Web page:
Several presidential administrations have sought to shorten the lengthy process for obtaining federal authorizations and permits, with particular attention on infrastructure projects that usually require multiple federal permits with accompanying environmental reviews. Despite consistent interest in improving this process, delays persist, in part because of how courts have interpreted the level of analysis required during these environmental reviews. This past Tuesday, President Trump issued a new Executive Order (EO) 13807: “Establishing Discipline and Accountability in the Environmental Review and Permitting Process for Infrastructure Projects.” As this EO is implemented, the big question is: How much relief can this or any other executive action provide?

Continue Reading Will Executive Direction Accelerate Federal Environmental Review and Permitting?

In recent years, plaintiffs’ attorneys and public-interest groups have brought common law actions seeking injunctive relief or damages for air emissions they claim cause climate change. Because climate change is a global phenomenon, these actions have targeted both in-state and out-of-state sources. Does state common law reach this far?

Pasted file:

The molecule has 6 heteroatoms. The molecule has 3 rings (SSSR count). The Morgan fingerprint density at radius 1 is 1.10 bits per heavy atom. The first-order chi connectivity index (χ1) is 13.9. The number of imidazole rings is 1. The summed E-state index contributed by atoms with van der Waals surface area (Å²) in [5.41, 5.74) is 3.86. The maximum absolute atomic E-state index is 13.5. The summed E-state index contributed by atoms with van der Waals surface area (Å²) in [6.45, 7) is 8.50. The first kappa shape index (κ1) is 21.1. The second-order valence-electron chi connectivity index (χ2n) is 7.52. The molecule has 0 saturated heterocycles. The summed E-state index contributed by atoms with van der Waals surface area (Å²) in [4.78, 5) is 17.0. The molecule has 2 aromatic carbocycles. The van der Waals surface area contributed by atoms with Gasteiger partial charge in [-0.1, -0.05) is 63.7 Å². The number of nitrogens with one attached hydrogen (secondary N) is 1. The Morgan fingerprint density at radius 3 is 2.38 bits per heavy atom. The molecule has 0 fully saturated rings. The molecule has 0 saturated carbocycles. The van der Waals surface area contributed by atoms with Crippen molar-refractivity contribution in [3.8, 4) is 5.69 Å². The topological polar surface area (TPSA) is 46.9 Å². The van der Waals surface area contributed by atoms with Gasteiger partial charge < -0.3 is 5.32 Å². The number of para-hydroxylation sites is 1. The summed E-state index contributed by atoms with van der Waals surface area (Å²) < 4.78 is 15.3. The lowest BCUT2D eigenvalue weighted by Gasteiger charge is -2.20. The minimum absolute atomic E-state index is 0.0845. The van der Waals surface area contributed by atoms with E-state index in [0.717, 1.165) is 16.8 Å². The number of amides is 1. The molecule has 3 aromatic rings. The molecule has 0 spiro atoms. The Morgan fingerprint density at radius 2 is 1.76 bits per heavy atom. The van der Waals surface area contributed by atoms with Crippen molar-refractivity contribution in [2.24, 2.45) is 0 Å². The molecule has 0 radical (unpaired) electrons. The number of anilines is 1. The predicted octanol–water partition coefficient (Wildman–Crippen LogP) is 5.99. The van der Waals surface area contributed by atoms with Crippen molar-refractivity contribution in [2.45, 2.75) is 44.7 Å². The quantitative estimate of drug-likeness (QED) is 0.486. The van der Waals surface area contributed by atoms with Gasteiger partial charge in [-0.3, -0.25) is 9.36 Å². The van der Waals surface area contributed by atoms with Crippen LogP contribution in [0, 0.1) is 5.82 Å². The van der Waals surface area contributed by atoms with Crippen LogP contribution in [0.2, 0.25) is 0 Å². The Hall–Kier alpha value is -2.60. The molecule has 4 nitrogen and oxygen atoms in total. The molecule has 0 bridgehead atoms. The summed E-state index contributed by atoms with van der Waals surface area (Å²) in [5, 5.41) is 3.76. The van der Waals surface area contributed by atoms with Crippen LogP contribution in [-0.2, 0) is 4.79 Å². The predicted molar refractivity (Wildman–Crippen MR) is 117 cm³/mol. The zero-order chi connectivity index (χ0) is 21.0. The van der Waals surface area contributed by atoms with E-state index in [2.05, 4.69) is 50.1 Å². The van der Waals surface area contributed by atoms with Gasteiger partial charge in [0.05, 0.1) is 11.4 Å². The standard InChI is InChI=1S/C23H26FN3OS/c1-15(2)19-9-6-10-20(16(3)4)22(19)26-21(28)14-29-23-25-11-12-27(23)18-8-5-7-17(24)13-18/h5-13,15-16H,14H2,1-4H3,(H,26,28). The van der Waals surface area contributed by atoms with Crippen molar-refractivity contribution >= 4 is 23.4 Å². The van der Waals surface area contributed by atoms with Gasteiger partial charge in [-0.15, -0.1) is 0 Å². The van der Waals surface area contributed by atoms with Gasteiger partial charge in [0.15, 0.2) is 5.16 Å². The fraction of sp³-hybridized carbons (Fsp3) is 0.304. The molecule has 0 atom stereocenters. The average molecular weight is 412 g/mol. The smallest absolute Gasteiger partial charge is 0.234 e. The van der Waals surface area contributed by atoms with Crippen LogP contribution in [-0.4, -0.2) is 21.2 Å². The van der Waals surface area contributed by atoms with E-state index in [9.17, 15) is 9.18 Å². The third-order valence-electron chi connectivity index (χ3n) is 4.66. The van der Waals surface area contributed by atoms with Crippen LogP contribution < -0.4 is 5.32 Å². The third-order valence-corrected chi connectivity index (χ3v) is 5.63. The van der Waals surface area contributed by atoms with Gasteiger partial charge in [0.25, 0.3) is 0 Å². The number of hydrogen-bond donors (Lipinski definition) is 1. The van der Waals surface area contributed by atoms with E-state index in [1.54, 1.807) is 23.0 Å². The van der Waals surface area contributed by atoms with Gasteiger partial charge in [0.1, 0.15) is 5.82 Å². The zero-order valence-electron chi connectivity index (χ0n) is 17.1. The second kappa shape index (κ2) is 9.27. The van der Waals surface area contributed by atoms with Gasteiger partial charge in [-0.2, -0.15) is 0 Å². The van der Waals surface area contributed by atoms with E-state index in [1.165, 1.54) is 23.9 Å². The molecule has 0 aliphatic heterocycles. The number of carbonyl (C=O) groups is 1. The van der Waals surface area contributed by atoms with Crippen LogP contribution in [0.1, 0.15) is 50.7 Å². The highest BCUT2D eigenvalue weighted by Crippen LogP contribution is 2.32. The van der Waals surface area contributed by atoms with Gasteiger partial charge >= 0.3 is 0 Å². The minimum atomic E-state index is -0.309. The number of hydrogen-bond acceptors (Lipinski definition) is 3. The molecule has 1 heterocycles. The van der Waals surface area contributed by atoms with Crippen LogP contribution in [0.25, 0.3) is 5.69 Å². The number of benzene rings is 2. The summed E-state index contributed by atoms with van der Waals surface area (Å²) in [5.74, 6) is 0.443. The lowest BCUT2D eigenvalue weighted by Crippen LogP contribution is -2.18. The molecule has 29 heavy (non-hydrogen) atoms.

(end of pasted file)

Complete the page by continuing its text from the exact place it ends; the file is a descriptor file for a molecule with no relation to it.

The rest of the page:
A state’s common law is founded in its police powers, which are among the powers that the Constitution generally reserved to the states. By contrast, the Constitution specifically delegates to Congress the power to regulate interstate commerce. A state’s police powers therefore do not extend beyond its borders. For this reason, the Supreme Court in the last century discovered a limited “federal” common law to address interstate pollution at a time when there were no federal laws regulating such interstate concerns. Missouri v. Illinois, 180 U.S. 208, 241 (1901). As the Court observed, “[i]f state law can be applied, there is no need for federal common law; if federal common law exists, it is because state law cannot be used.” City of Milwaukee v. Illinois, 451 U.S. 304, 314 n.7 (1981) (Milwaukee II).

Continue Reading State Common Law and the Global Environment